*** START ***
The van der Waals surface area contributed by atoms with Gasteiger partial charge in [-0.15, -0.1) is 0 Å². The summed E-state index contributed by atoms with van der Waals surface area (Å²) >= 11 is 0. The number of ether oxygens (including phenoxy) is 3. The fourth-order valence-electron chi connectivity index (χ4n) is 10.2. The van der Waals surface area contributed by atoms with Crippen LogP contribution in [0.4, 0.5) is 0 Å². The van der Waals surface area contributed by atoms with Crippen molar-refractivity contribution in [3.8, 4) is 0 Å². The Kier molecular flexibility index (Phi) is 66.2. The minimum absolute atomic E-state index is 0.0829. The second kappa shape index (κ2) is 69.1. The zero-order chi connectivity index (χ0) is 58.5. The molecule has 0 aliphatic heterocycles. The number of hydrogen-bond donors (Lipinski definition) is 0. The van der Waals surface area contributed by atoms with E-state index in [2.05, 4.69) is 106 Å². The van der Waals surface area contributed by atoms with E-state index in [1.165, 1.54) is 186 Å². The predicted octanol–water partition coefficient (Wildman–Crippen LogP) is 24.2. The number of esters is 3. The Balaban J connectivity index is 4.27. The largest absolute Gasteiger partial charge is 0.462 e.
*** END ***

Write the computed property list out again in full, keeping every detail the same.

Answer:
The van der Waals surface area contributed by atoms with Gasteiger partial charge in [-0.15, -0.1) is 0 Å². The summed E-state index contributed by atoms with van der Waals surface area (Å²) >= 11 is 0. The number of ether oxygens (including phenoxy) is 3. The fourth-order valence-electron chi connectivity index (χ4n) is 10.2. The van der Waals surface area contributed by atoms with Crippen LogP contribution in [0.4, 0.5) is 0 Å². The van der Waals surface area contributed by atoms with Crippen molar-refractivity contribution in [3.8, 4) is 0 Å². The Kier molecular flexibility index (Phi) is 66.2. The minimum absolute atomic E-state index is 0.0829. The second kappa shape index (κ2) is 69.1. The zero-order chi connectivity index (χ0) is 58.5. The molecule has 0 aliphatic heterocycles. The number of hydrogen-bond donors (Lipinski definition) is 0. The van der Waals surface area contributed by atoms with E-state index in [2.05, 4.69) is 106 Å². The van der Waals surface area contributed by atoms with E-state index in [1.165, 1.54) is 186 Å². The predicted octanol–water partition coefficient (Wildman–Crippen LogP) is 24.2. The number of esters is 3. The Balaban J connectivity index is 4.27. The largest absolute Gasteiger partial charge is 0.462 e.